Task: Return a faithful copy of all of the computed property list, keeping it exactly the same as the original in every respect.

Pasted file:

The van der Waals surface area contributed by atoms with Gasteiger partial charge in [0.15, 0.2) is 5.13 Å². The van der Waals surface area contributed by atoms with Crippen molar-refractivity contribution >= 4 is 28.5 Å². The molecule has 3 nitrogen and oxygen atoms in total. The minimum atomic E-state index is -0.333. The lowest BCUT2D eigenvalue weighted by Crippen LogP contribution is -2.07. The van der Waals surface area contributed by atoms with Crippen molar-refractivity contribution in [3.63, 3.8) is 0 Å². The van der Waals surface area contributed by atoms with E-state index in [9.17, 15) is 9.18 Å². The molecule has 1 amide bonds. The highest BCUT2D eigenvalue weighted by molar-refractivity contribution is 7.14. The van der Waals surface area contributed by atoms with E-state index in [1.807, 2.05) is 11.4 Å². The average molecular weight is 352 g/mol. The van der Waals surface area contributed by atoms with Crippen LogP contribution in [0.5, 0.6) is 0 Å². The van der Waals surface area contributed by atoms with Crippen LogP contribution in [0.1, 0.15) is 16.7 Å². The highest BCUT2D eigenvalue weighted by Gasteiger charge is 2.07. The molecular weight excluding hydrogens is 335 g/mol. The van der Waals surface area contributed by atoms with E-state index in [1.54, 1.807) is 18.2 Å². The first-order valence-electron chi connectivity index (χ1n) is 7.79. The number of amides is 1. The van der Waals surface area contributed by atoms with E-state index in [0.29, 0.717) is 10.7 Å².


The van der Waals surface area contributed by atoms with Gasteiger partial charge in [0.15, 0.2) is 5.13 Å². The van der Waals surface area contributed by atoms with Crippen molar-refractivity contribution >= 4 is 28.5 Å². The molecule has 3 nitrogen and oxygen atoms in total. The minimum atomic E-state index is -0.333. The lowest BCUT2D eigenvalue weighted by Crippen LogP contribution is -2.07. The van der Waals surface area contributed by atoms with Crippen molar-refractivity contribution in [3.63, 3.8) is 0 Å². The van der Waals surface area contributed by atoms with E-state index in [9.17, 15) is 9.18 Å². The molecule has 1 amide bonds. The highest BCUT2D eigenvalue weighted by molar-refractivity contribution is 7.14. The van der Waals surface area contributed by atoms with E-state index in [1.807, 2.05) is 11.4 Å². The average molecular weight is 352 g/mol. The van der Waals surface area contributed by atoms with Crippen LogP contribution in [0.5, 0.6) is 0 Å². The van der Waals surface area contributed by atoms with Crippen LogP contribution in [0.1, 0.15) is 16.7 Å². The highest BCUT2D eigenvalue weighted by Gasteiger charge is 2.07. The molecular weight excluding hydrogens is 335 g/mol. The van der Waals surface area contributed by atoms with E-state index in [1.54, 1.807) is 18.2 Å². The first-order valence-electron chi connectivity index (χ1n) is 7.79. The number of amides is 1. The van der Waals surface area contributed by atoms with E-state index in [0.29, 0.717) is 10.7 Å².